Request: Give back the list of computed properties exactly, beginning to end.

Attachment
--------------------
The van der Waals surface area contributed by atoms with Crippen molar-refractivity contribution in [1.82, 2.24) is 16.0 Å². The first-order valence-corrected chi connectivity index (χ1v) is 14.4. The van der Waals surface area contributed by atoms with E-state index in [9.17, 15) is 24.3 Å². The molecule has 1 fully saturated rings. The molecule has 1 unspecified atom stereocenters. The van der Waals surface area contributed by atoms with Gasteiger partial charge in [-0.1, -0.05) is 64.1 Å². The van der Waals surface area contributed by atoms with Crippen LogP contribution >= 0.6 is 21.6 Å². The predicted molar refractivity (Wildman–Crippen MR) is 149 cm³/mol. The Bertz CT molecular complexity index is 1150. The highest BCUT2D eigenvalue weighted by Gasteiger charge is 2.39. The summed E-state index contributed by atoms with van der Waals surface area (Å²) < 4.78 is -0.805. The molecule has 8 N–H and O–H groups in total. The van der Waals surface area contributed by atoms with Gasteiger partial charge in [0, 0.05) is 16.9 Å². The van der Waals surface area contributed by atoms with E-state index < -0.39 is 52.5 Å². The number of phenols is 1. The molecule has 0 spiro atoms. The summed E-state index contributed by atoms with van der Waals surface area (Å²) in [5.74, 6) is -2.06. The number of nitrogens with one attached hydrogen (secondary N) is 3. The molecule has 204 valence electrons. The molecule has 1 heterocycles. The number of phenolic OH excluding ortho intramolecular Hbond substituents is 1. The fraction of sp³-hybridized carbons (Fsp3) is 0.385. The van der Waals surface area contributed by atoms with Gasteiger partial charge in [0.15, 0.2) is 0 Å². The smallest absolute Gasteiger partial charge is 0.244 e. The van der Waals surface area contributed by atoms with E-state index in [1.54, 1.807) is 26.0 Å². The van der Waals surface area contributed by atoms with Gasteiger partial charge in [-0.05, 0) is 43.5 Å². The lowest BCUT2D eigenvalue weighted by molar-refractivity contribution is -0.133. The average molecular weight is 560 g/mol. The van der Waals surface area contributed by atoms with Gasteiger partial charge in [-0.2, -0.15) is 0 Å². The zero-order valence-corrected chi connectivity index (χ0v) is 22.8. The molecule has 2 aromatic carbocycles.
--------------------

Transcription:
The van der Waals surface area contributed by atoms with Crippen molar-refractivity contribution in [1.82, 2.24) is 16.0 Å². The first-order valence-corrected chi connectivity index (χ1v) is 14.4. The van der Waals surface area contributed by atoms with E-state index in [9.17, 15) is 24.3 Å². The molecule has 1 fully saturated rings. The molecule has 1 unspecified atom stereocenters. The van der Waals surface area contributed by atoms with Gasteiger partial charge in [-0.1, -0.05) is 64.1 Å². The van der Waals surface area contributed by atoms with Crippen LogP contribution >= 0.6 is 21.6 Å². The predicted molar refractivity (Wildman–Crippen MR) is 149 cm³/mol. The Bertz CT molecular complexity index is 1150. The highest BCUT2D eigenvalue weighted by Gasteiger charge is 2.39. The summed E-state index contributed by atoms with van der Waals surface area (Å²) < 4.78 is -0.805. The molecule has 8 N–H and O–H groups in total. The van der Waals surface area contributed by atoms with Gasteiger partial charge in [0, 0.05) is 16.9 Å². The van der Waals surface area contributed by atoms with E-state index < -0.39 is 52.5 Å². The number of phenols is 1. The molecule has 0 spiro atoms. The summed E-state index contributed by atoms with van der Waals surface area (Å²) in [5.74, 6) is -2.06. The number of nitrogens with one attached hydrogen (secondary N) is 3. The molecule has 204 valence electrons. The molecule has 1 heterocycles. The number of phenolic OH excluding ortho intramolecular Hbond substituents is 1. The fraction of sp³-hybridized carbons (Fsp3) is 0.385. The van der Waals surface area contributed by atoms with Gasteiger partial charge in [0.15, 0.2) is 0 Å². The smallest absolute Gasteiger partial charge is 0.244 e. The van der Waals surface area contributed by atoms with E-state index in [1.54, 1.807) is 26.0 Å². The van der Waals surface area contributed by atoms with Gasteiger partial charge in [-0.05, 0) is 43.5 Å². The lowest BCUT2D eigenvalue weighted by molar-refractivity contribution is -0.133. The average molecular weight is 560 g/mol. The van der Waals surface area contributed by atoms with Gasteiger partial charge in [-0.2, -0.15) is 0 Å². The zero-order valence-corrected chi connectivity index (χ0v) is 22.8. The molecule has 2 aromatic carbocycles.